And third, more often than not, they’re shown doing what they do best: fighting. 

MAYOR: Other real enemies of the Greeks, say like the Persians, when they're depicted in vase paintings fighting with Greeks, they are running away in fear, cowering in fear, or gesturing for mercy. And Amazons are never doing that, they're always running toward danger, and they never gesture for mercy. So Amazons were shown as just as heroic and courageous as the Greek male warriors. 

BRIGGS: The Amazons were so pervasive in Greek culture, there were even action figures. 

MAYOR: And we also know that little girls played with Amazon dolls—clay dolls, some of them with moving legs and arms. And that you could actually dress them in different costumes. And they're holding weapons and they have helmets and they've been found in little girls’ graves.  

BRIGGS: But the Greek fascination doesn’t mean they were totally comfortable with the idea of female warriors—especially in their own culture. Amazons couldn’t be any more different from the Greek women they knew. 

MAYOR: Proper Greek women were expected to stay indoors most of their lives or in the, you know, portico of a protected courtyard, weaving and minding children They didn't live the active outdoor life, participating in the same activities as the men in Greece, and that stark difference made a deep impression on the Greeks.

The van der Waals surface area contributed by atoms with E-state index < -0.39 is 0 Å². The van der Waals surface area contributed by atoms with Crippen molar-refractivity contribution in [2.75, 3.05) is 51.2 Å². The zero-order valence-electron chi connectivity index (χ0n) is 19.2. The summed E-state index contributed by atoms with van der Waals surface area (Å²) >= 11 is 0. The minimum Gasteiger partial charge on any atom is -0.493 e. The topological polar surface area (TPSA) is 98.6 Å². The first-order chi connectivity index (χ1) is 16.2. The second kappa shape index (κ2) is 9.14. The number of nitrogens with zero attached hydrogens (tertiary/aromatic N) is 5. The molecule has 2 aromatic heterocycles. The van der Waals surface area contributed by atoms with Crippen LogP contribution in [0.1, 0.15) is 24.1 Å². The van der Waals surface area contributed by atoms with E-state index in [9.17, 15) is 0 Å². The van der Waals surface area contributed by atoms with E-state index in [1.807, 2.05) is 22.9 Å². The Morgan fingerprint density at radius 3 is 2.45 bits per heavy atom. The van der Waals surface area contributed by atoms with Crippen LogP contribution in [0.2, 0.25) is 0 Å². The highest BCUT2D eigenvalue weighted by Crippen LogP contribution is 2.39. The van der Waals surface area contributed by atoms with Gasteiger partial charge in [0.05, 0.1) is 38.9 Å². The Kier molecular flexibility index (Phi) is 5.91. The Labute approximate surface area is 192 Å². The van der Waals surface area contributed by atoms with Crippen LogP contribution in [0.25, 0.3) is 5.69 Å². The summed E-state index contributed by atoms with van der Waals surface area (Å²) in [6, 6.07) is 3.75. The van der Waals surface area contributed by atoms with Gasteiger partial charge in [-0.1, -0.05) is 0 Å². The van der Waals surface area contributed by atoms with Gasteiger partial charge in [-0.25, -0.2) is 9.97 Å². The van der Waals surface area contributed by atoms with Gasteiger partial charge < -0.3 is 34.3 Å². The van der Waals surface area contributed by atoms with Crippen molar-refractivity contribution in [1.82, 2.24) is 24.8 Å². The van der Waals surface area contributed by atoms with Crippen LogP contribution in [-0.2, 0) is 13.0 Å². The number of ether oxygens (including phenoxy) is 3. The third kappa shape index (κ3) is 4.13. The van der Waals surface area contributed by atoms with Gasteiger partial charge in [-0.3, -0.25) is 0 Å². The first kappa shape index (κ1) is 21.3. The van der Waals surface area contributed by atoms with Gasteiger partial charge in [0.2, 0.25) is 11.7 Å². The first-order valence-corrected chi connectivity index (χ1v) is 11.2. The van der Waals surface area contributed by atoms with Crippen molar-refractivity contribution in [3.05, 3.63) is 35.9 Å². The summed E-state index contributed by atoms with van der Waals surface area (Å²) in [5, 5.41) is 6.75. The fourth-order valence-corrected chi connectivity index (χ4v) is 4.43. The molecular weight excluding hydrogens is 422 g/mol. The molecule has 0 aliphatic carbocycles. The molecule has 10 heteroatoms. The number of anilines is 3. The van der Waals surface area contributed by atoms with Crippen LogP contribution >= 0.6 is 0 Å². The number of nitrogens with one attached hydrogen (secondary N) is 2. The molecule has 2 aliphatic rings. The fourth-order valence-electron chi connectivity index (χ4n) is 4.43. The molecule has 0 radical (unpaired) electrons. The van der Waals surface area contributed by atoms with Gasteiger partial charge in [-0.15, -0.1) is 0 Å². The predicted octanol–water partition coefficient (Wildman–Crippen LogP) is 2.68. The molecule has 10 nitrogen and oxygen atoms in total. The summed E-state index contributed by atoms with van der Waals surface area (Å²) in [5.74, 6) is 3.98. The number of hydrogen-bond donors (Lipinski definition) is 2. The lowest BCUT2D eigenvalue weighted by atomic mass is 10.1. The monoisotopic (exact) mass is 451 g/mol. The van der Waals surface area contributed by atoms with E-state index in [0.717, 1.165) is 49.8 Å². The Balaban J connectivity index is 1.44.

BRIGGS: This difference did inspire admiration but not imitation. I found out about this when we were searching for images for Adrienne’s magazine story.  

One of my favorites wound up on the cover. It was from a terracotta jug, and the scene shows a woman thrusting her spear at a male Greek warrior holding a shield and sword. 

She’s fully clothed. And the Greek guy? Well, he’s not wearing anything, except his helmet. 

The cover image we have is a fully dressed woman and she's battling a totally naked Greek guy.

MAYOR: I love it. It's so funny, because classical vase scholars would say that the male Greek heroes are always dressed in a costume of heroic nudity. And the ancient Greeks, they thought that wearing trousers was one of the most barbaric things you could do. It’s just outrageous that you would be covering your entire body in this way.

BRIGGS: So the Greeks surrounded themselves with depictions of these so-called barbarians, almost like they were creating a thrilling alternate universe. 

MAYOR: I think the myths also offered a kind of safe way for ancient Greeks to sort of escape their male-dominated, patriarchal culture and rise above that kind of society and imagine what it might be like for men and women to be equals.